- Research article
- Open Access
- Open Peer Review
Increased long noncoding RNA SNHG20 predicts poor prognosis in colorectal cancer
BMC Cancer volume 16, Article number: 655 (2016)
Long noncoding RNAs (lncRNAs) have been suggested to be involved in the development and progression of malignancies. However, the investigation of small nucleolar RNA host gene 20 (SNHG20) on cancer progression remains unknown. The present study aims to explore the clinical significance of SNHG20 and its potential molecular mechanism in colorectal cancer (CRC).
Quantitative real-time PCR (qRT-PCR) was used to measure the SNHG20 expression in a total of 107 CRC tissues and CRC cell lines. Loss of function approach was employed to explore the biological roles of SNHG20 in vitro. Its potential molecular mechanism was further verified by western blotting and qRT-PCR.
The results suggested that SNHG20 expression was significantly upregulated in CRC tissues compared to corresponding normal tissues from 107 CRC patients. High expression of SNHG20 was remarkably associated with advanced TNM stage in patients with CRC. Multivariate analyses unraveled that SNHG20 expression was an independent prognostic factor for overall survival in CRC patients. Further functional assays revealed that knockdown of SNHG20 suppressed cell proliferation, invasion and migration, and cell cycle progression in CRC cells. Moreover, SNHG20 regulated cell growth through modulation of a series of cell cycle-associated genes.
Our findings suggest that dysregulation of SNHG20 participates in CRC progression and may serve as a potential therapeutic target in CRC patients.
Colorectal cancer (CRC) is the second most common in females and the third most frequent cancers in males, with an incidence in Europe of 471000 new cases and 228000 deaths in 2012 worldwide . CRC is becoming as one of the most common malignancies and the fifth major cause of cancer-associated deaths in China . Mortality caused by CRC in developed countries is declining, but there is a rapidly rising trend in China . Despite improvements achieved in surgical resection and adjuvant chemotherapies, the 5-year survival rate of CRC patients remains unsatisfied . Moreover, the 5-year survival rate of patients with resectable colorectal liver metastases is > 40 % but < 10 % in those with unresectable colorectal liver metastases . Local and systemic metastases are the major causes for unsatisfactory outcomes of CRC patients. Currently, no widely approval parameter is used to offer a reliable information for clinical outcomes of patients with CRC . Therefore, identification of effective carcinogenesis-associated molecular biomarkers that significantly unravel the clinical characteristics and implications of CRC is an important purpose of CRC investigation.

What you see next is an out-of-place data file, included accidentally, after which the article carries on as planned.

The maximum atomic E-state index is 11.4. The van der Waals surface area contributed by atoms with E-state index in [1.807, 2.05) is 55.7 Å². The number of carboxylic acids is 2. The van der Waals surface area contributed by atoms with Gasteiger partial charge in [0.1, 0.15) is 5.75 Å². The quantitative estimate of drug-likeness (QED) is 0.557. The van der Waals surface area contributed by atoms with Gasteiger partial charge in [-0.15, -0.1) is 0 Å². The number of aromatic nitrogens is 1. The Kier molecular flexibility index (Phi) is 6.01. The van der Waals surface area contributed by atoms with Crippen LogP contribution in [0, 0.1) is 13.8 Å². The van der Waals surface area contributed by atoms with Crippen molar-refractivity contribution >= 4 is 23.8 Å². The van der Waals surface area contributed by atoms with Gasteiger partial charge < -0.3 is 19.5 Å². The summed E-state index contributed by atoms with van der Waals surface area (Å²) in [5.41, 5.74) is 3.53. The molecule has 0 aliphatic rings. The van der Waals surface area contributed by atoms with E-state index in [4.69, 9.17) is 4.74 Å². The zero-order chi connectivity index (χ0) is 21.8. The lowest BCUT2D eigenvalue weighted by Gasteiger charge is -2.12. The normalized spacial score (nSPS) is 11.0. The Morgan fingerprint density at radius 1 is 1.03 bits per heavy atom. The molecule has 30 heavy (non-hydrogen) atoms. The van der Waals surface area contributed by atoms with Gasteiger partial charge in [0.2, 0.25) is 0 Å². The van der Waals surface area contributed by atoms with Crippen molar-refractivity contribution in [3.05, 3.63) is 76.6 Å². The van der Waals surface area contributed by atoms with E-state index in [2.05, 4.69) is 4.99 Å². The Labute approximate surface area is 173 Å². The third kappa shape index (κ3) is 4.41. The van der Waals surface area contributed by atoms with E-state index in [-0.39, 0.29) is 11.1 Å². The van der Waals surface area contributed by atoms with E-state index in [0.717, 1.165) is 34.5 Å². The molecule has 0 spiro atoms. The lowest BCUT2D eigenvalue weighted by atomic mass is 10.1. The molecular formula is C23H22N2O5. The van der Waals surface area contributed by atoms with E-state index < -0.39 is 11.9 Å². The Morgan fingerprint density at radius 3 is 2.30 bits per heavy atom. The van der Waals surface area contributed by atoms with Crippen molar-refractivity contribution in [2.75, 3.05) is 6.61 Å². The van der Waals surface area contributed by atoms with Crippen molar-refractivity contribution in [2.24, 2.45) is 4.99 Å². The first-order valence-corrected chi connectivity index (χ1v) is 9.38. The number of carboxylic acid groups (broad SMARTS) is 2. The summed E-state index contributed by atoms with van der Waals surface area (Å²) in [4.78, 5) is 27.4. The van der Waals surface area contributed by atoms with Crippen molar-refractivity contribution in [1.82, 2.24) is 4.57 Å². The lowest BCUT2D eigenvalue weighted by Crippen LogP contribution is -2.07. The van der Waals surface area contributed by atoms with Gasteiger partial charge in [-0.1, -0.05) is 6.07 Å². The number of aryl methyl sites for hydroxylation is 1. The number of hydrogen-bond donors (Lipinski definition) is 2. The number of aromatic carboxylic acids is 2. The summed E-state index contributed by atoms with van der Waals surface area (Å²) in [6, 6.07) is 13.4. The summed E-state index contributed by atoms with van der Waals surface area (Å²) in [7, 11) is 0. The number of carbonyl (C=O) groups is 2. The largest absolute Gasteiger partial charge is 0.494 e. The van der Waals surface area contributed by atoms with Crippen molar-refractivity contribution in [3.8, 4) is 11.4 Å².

It is well known that long noncoding RNA (lncRNA) is transcribed RNA molecules more than 200 nucleotides and lack protein-coding potential . LncRNAs are frequently presented as a disease-, tissue-, or stage-specific manner . Multiple lines of evidence have indicated that lncRNAs, functioning as oncogenes or tumor suppressors, play important roles in the modulation of cellular processes, such as differentiation, proliferation, and metastasis . Several specific lncRNAs have been increasingly considered as diagnostic or prognostic cancer biomarkers, including in CRC [10–12]. For example, metastasis-associated lung adenocarcinoma transcript 1 (MALAT1), a well-known lncRNA, is markedly overexpressed in CRC and has been suggested as a diagnostic cancer indicator [13–15]. Another characterized lncRNA, Hox transcript antisense intergenic RNA (HOTAIR), is also overexpressed in colorectal cancer, combines with PRC2 (Polycomb Repressive Complex 2) and changes the regulation of genes, leading to aberrant histone H3K27 methylation and further facilitating cancer progression and metastasis [11, 16, 17]. However, for all we know, the involvement of lncRNAs in CRC disease and prognosis is just starting to be investigated.
Small nucleolar RNA host gene 20 (SNHG20, GenBank Accession ID NR_027058.1) localized at 17q25.2 is originally identified in hepatocellular carcinoma (HCC) and suggested to be overexpressed in 2 HCC cohorts and TGCA dataset . Moreover, SNHG20 expression may serve as a useful prognostic factor for patients with HCC . However, its potential prognostic value and biological function in CRC have not yet been explored. In our current study, we first identified that SNHG20 overexpression was associated with aggressive phenotypes of CRC and worse outcomes in CRC patients. Further function experiments in vitro suggested that suppression of SNHG20 blocked cell proliferation, migration, invasion and cell cycle progression. Moreover, knockdown of SNHG20 affected the expression of cell cycle-associated genes in CRC cells. Taken together, these data suggest that SNHG20 participates as a noncoding oncogene in CRC carcinogenesis and progression.